Tuesday, July 22, 2014

Yavapai Democratic Women's Club Speech on Gender Issues

How I Learned About Gender Issues

So, I asked Toni if I could speak about gender issues when I came here. I say gender issues because to me, sexual inequality, for women, for the LGBT community, has forever been a central issue in humanity and in the past 150 yrs or so has finally gotten some air time on the political stage. You know it took women 72 yrs to get the right to vote back in 1920. Seventy-two yrs! It was that difficult for the minds of men to comprehend treating women as equal, treating everyone as equal, was a reasonable idea. But you know men. There was a lot at stake. When you are the dominant force in society, treating others as equal means giving up power.
 In communication theory, they talk about the concept of “the other.” The Other is someone outside the approved group, someone it is OK to pick on, to marginalize, to ignore, to exploit. The other is always mysterious and not part of the community of the “understood.” Being mysterious, the Other always provokes distrust and suspicion. Essentially unknowable, or supposedly so, the Other’s methods are concerning, their intentions suspect, and their hidden savagery and selfish intention always a given. Because of this,the Other is forever being attacked. They’re ripe for subjugation, they must be controlled, kept away for the switches of power. It is for everybody’s own good if we define them and keep them in their place.
Now I tried to write this to make you think of the way the mainstream looks at, say Muslims, or marijuana users, the poor, the pagan, sundry brown-skinned people of varying ethnicity or, most recently, Guatemalan teen-age immigrants, but you know I am talking about the way society, meaning our male-dominated society, treats women and the LGBT community.
Now I know I do not have to tell you about what it is like to be marginalized in your own society. If we are dealing w stereotypes here then I am the stereotype oppressor: a hetero old white guy. I only know stories of women’s lives, you guys live them.  I don’t need to tell you about the grand or the everyday struggles of being a woman, a mother, or a daughter in a society that presents women as a commodity to be consumed and a social force needing to be corralled, nearly 100 yrs after women got the vote and the idea of equality, but it’s not reality yet. Though I myself have never been a woman, I can plainly see that. Though I have been a man, a father and a son and intimately and socially involved w women my whole life. Heck, I like women so much I used to live in one.
But seriously. Women’s issues in specific are not something I will ever know from the inside out as it were. But I can tell you about some of the women I’ve known, the things I’ve seen them face. My mom, Patsy Ann Perrodin, was a nightclub singer. She never quite liked being thought of as a  “Patsy” and changed her stage name to Pattie Weisser when she married my step-dad, a rough and tumble hard drinking electrical contractor literally named Bud Weisser. But before they met I was raised by a single mom, who shaped my life more than she lived to know
She kept a professional music career going for nearly 20 yrs despite being in and out of the hospital repeatedly for umpteen surgeries, even as the world of live music was leaving her style behind. She made sure I understood that politics was important, that the world operated in ways we must pay attention to or else the powers that be will take care of their own wants at our expense. We championed Martin Luther King. We cried when Bobby died, opposed the war in a part of the US where it was not safe to do so, and watched the Watergate hearing together intently in the summer of ’73.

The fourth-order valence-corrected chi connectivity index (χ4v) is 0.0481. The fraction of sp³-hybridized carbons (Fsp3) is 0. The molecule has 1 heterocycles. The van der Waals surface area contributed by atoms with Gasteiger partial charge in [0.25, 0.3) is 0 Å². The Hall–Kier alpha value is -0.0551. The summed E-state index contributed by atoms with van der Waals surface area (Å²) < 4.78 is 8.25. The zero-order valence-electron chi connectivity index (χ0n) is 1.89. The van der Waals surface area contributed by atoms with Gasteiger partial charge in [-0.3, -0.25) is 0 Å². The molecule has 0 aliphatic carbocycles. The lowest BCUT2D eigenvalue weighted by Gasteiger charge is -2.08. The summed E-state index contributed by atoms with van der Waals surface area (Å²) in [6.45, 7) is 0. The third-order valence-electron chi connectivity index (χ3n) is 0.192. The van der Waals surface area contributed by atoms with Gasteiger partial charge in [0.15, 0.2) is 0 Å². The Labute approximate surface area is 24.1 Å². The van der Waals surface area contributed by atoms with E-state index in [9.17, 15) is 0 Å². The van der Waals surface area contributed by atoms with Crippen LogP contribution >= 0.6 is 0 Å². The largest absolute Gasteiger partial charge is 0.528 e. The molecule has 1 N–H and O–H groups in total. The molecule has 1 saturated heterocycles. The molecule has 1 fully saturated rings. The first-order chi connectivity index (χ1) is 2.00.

She quietly overcame a mountain of medical complications that repeatedly halted her momentum as a performer, constantly reinventing herself, a writer, a painter, a small-town, small-time business woman. When I returned from being a teen runaway, we went to college together. My dad fought against it. He needed a ditch-digger; but she persisted and we went to school, 40 miles each way for my first semester back into quote real world after living on the road. Her health dropped off and dropped her out of school at some point in our second semester; and my early taste for misadventure derailed me before too long. But that wasn’t the story I wanted to tell you about her.
When I was very little, she spent some time in a mental hospital. As you can guess, when she returned, to my little baby’s mind, she seemed a superhero to me and I really never changed in my mind after that. In my childhood, in her youth, she lived her life a star. But my mom’s ancient local celebrity isn’t the point here. The point of the story here is I remember her being afraid … and taking on the world anyway. I mean she literally sang for our supper in a time when working in a nightclub made her a marked woman. She focused on her gifts. She focused on her hope and never stopped; and those are skills that men do not teach each other.
So, I honor women’s issues because I honor my mom. I also fight for women’s issues at least as intently to honor my surrogate mom during my teens, Susanne Nicholson, a take-no-nonsense Viet vet nurse who was way more butch than most drill sergeants. She fought for every activist issue you could imagine in the early 70s and for about five yrs lived w us while she worked as a social worker and put herself through college at Pan American University in Edinburg, TX same nearby college my mom and I would go to. Later when she went onto grad school,  in the booming city of Houston where she got her doctorate in gerontology, I got to spend summers w her and see what the world outside my tiny town of five thousand was like.
Later, Suzanne returned to Edinburg to create nutritional programs for nursing home in South Texas, I got to live w her and actually be a student on the campus where’d I’d spent my teenage summers. It was a dream come true … for a couple of semesters then I moved on and that is a whole other story but, it was Suzanne who introduced me to the politics of gender equality in a way my mom never could. Suzanne was a buzz-cut butch. This was back in the 70s, back in the day when the straight culture, especially the rural straight culture, had no qualms about being openly hostile to gay culture. This was in a time when stories like Matthew Sheppard were routine.